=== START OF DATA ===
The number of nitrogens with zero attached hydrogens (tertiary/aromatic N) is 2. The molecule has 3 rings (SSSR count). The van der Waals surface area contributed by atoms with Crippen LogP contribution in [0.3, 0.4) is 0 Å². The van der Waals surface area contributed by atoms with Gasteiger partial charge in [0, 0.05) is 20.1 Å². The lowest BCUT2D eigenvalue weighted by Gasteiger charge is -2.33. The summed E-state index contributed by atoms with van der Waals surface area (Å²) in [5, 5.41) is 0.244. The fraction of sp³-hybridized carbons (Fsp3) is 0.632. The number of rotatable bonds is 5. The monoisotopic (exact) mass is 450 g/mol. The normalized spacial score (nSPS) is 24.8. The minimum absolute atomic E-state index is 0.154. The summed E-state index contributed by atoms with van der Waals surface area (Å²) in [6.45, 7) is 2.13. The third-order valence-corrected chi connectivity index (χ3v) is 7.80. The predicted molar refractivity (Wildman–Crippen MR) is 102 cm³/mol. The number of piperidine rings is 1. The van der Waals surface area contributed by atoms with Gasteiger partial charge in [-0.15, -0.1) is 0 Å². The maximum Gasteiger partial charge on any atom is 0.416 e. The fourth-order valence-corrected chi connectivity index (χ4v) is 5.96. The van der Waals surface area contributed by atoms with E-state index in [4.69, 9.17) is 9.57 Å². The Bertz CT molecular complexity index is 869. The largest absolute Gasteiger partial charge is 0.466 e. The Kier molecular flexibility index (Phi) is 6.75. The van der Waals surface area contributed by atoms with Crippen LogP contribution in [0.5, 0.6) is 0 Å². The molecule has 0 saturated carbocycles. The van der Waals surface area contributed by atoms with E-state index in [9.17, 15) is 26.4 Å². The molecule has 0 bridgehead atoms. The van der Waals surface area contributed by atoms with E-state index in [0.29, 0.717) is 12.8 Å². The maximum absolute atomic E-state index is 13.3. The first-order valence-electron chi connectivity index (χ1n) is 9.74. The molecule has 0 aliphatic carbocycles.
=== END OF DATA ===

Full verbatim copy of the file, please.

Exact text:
The number of nitrogens with zero attached hydrogens (tertiary/aromatic N) is 2. The molecule has 3 rings (SSSR count). The van der Waals surface area contributed by atoms with Crippen LogP contribution in [0.3, 0.4) is 0 Å². The van der Waals surface area contributed by atoms with Gasteiger partial charge in [0, 0.05) is 20.1 Å². The lowest BCUT2D eigenvalue weighted by Gasteiger charge is -2.33. The summed E-state index contributed by atoms with van der Waals surface area (Å²) in [5, 5.41) is 0.244. The fraction of sp³-hybridized carbons (Fsp3) is 0.632. The number of rotatable bonds is 5. The monoisotopic (exact) mass is 450 g/mol. The normalized spacial score (nSPS) is 24.8. The minimum absolute atomic E-state index is 0.154. The summed E-state index contributed by atoms with van der Waals surface area (Å²) in [6.45, 7) is 2.13. The third-order valence-corrected chi connectivity index (χ3v) is 7.80. The predicted molar refractivity (Wildman–Crippen MR) is 102 cm³/mol. The number of piperidine rings is 1. The van der Waals surface area contributed by atoms with Gasteiger partial charge in [-0.15, -0.1) is 0 Å². The maximum Gasteiger partial charge on any atom is 0.416 e. The fourth-order valence-corrected chi connectivity index (χ4v) is 5.96. The van der Waals surface area contributed by atoms with E-state index in [4.69, 9.17) is 9.57 Å². The Bertz CT molecular complexity index is 869. The largest absolute Gasteiger partial charge is 0.466 e. The Kier molecular flexibility index (Phi) is 6.75. The van der Waals surface area contributed by atoms with Crippen LogP contribution in [0.5, 0.6) is 0 Å². The molecule has 0 saturated carbocycles. The van der Waals surface area contributed by atoms with E-state index in [9.17, 15) is 26.4 Å². The molecule has 0 bridgehead atoms. The van der Waals surface area contributed by atoms with E-state index in [0.29, 0.717) is 12.8 Å². The maximum absolute atomic E-state index is 13.3. The first-order valence-electron chi connectivity index (χ1n) is 9.74. The molecule has 0 aliphatic carbocycles.